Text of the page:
Controlling Hidden Exposures in Cash Portfolios
Recent credit market events have stress-tested corporate cash portfolios more than at any time I can recall in my 28-year investment career. These events are shocking in scope and have threatened our financial system in ways not seen since the Great Depression. Because it’s so easy to “lose sight of the forest” in this unprecedented environment, I wanted to take a minute and discuss the macro environment of the current credit-driven housing cycle in historical context in hopes of getting a clearer view of what we may face in the future.
In the early 90s, Finland, Norway and Sweden endured major credit-driven housing down cycles, while Japan went through a significantly longer one from ’91 to ’02. The protracted length of Japan’s troubles was caused by an extremely slow loss response and recapitalization process compared to the other three. Admittedly, these parallels to the current U.S. situation are only helpful if we first recognize the obvious differences.
Of course, the sheer dollar size of the U.S. mortgage market dwarfs that of the other countries’. And, as the largest economy in the world combined with the relatively recent engineering, packaging and distribution of Collateralized Debt Obligations, Structured Investment Vehicles, and other mortgage conduits, there is no doubt the U.S. cycle will have vastly greater global impact on foreign banks, equity markets and global growth. However, if we view the aforementioned parallels as a percent of real estate decline, percent of equity price decline and percent of recapitalization costs to GDP, they do provide interesting context to the current trajectory of the U.S. real estate credit bust.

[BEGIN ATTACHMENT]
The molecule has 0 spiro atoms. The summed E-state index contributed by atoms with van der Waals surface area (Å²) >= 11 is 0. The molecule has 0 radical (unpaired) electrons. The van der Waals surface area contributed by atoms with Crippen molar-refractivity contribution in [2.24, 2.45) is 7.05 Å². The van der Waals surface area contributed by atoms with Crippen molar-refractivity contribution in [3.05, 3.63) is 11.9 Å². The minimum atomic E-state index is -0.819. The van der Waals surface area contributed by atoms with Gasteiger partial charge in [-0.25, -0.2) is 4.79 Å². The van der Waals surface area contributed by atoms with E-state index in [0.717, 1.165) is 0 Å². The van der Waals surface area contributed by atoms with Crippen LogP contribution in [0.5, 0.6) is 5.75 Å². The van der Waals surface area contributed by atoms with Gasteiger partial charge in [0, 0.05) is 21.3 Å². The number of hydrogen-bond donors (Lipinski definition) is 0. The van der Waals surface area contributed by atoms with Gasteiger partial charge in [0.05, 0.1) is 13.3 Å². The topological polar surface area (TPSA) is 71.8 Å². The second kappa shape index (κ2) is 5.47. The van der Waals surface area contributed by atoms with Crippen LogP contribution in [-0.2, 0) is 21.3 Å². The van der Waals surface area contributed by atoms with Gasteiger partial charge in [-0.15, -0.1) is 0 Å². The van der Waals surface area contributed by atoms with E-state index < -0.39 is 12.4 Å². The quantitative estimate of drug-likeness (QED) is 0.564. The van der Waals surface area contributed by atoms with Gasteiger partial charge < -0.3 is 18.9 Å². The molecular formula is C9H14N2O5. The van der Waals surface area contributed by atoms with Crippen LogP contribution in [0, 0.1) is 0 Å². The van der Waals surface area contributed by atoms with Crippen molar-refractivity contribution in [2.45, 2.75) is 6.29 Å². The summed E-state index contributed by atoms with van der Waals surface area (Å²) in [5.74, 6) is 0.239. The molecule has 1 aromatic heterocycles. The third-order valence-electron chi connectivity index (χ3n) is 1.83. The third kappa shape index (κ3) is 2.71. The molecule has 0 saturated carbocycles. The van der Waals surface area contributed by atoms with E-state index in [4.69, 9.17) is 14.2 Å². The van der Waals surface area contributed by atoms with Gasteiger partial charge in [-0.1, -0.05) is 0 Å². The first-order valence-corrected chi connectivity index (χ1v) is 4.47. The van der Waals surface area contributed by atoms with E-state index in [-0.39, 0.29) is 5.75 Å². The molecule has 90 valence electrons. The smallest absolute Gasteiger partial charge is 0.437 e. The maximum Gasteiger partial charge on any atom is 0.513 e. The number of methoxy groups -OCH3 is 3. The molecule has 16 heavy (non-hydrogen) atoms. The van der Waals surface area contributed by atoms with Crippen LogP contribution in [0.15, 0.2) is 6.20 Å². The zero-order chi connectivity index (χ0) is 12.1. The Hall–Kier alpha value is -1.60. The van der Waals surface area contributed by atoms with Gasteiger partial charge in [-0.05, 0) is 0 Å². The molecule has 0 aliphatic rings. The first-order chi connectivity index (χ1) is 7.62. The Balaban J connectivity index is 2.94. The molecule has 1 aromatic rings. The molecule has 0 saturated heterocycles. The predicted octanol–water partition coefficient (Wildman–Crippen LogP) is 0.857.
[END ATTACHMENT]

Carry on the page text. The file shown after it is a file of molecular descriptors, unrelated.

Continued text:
In each of these housing credit cycles easy mortgage credit drove a self-reinforcing increase in home prices which subsequently reversed to the inevitable cycle of collateral impairment when the trend shifted. Declines in mortgage collateral devastated the banking sectors and required major government interventions. In Sweden the government guaranteed the assets of the entire banking system, while Finland and Norway’s governments guaranteed a majority of their bank deposits.
Excluding Japan from the data set due to its extended 12-year recapitalization process, the U.S. still significantly lags the data declines from the Finland, Norway, and Sweden examples. So far the U.S. housing market has declined 24% from its high, versus an average decline of 39% for the other three. U.S. banking equities, as represented by the KBW bank index have declined 58% so far, while the financial stocks in the other three countries declined an average of 85%. Recapitalization costs for the group averaged a total of 7.6% of GDP while the U.S. is today roughly at 3% of GDP and climbing. Lastly, recovery to trend GDP took an average of 7.6 years for the set of countries.
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